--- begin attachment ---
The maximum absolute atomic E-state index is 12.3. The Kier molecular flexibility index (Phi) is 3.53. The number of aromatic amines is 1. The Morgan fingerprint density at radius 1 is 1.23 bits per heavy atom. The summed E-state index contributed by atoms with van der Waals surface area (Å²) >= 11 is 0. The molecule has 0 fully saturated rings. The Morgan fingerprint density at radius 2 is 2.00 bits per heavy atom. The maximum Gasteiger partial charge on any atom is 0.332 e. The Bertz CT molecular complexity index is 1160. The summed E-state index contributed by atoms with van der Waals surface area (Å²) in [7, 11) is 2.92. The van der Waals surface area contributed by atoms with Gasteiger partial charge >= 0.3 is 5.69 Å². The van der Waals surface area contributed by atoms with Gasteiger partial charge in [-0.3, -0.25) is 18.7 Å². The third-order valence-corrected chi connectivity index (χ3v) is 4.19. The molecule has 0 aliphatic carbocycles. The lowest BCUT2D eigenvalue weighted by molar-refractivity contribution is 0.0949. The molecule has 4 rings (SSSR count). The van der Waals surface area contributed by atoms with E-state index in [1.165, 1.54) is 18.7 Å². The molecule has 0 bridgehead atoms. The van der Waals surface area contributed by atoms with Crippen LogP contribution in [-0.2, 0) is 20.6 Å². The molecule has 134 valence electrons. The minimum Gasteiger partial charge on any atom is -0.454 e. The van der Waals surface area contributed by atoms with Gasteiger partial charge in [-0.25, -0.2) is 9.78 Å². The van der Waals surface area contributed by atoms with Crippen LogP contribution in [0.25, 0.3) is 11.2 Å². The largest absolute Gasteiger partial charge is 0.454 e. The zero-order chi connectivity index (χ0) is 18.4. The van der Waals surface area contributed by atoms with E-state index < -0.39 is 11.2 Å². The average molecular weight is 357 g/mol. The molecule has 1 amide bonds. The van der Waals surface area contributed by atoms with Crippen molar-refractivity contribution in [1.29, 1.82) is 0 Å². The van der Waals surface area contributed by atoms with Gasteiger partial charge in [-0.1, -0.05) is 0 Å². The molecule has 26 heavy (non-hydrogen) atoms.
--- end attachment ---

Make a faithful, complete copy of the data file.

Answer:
The maximum absolute atomic E-state index is 12.3. The Kier molecular flexibility index (Phi) is 3.53. The number of aromatic amines is 1. The Morgan fingerprint density at radius 1 is 1.23 bits per heavy atom. The summed E-state index contributed by atoms with van der Waals surface area (Å²) >= 11 is 0. The molecule has 0 fully saturated rings. The Morgan fingerprint density at radius 2 is 2.00 bits per heavy atom. The maximum Gasteiger partial charge on any atom is 0.332 e. The Bertz CT molecular complexity index is 1160. The summed E-state index contributed by atoms with van der Waals surface area (Å²) in [7, 11) is 2.92. The van der Waals surface area contributed by atoms with Gasteiger partial charge >= 0.3 is 5.69 Å². The van der Waals surface area contributed by atoms with Gasteiger partial charge in [-0.3, -0.25) is 18.7 Å². The third-order valence-corrected chi connectivity index (χ3v) is 4.19. The molecule has 0 aliphatic carbocycles. The lowest BCUT2D eigenvalue weighted by molar-refractivity contribution is 0.0949. The molecule has 4 rings (SSSR count). The van der Waals surface area contributed by atoms with E-state index in [1.165, 1.54) is 18.7 Å². The molecule has 0 bridgehead atoms. The van der Waals surface area contributed by atoms with Crippen LogP contribution in [-0.2, 0) is 20.6 Å². The molecule has 134 valence electrons. The minimum Gasteiger partial charge on any atom is -0.454 e. The van der Waals surface area contributed by atoms with Gasteiger partial charge in [-0.25, -0.2) is 9.78 Å². The van der Waals surface area contributed by atoms with Crippen LogP contribution in [0.25, 0.3) is 11.2 Å². The largest absolute Gasteiger partial charge is 0.454 e. The zero-order chi connectivity index (χ0) is 18.4. The van der Waals surface area contributed by atoms with E-state index < -0.39 is 11.2 Å². The average molecular weight is 357 g/mol. The molecule has 1 amide bonds. The van der Waals surface area contributed by atoms with Crippen molar-refractivity contribution in [1.29, 1.82) is 0 Å². The van der Waals surface area contributed by atoms with Gasteiger partial charge in [-0.1, -0.05) is 0 Å². The molecule has 26 heavy (non-hydrogen) atoms.